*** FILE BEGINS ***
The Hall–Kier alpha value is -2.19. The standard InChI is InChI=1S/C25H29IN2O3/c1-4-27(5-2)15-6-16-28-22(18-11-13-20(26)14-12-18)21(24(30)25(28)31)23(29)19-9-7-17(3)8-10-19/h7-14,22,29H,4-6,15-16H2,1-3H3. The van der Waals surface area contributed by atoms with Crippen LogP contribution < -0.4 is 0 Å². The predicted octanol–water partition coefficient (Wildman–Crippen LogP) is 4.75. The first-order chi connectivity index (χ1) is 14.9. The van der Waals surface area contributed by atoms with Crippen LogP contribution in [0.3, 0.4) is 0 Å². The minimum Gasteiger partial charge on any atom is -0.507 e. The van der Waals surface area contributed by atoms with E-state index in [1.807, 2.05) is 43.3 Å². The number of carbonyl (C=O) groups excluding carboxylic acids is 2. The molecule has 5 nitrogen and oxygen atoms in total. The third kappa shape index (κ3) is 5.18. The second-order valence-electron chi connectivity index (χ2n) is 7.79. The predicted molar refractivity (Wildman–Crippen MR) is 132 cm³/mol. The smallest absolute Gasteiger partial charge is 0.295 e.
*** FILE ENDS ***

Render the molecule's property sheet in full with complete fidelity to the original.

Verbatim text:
The Hall–Kier alpha value is -2.19. The standard InChI is InChI=1S/C25H29IN2O3/c1-4-27(5-2)15-6-16-28-22(18-11-13-20(26)14-12-18)21(24(30)25(28)31)23(29)19-9-7-17(3)8-10-19/h7-14,22,29H,4-6,15-16H2,1-3H3. The van der Waals surface area contributed by atoms with Crippen LogP contribution < -0.4 is 0 Å². The predicted octanol–water partition coefficient (Wildman–Crippen LogP) is 4.75. The first-order chi connectivity index (χ1) is 14.9. The van der Waals surface area contributed by atoms with Crippen LogP contribution in [0.3, 0.4) is 0 Å². The minimum Gasteiger partial charge on any atom is -0.507 e. The van der Waals surface area contributed by atoms with E-state index in [1.807, 2.05) is 43.3 Å². The number of carbonyl (C=O) groups excluding carboxylic acids is 2. The molecule has 5 nitrogen and oxygen atoms in total. The third kappa shape index (κ3) is 5.18. The second-order valence-electron chi connectivity index (χ2n) is 7.79. The predicted molar refractivity (Wildman–Crippen MR) is 132 cm³/mol. The smallest absolute Gasteiger partial charge is 0.295 e.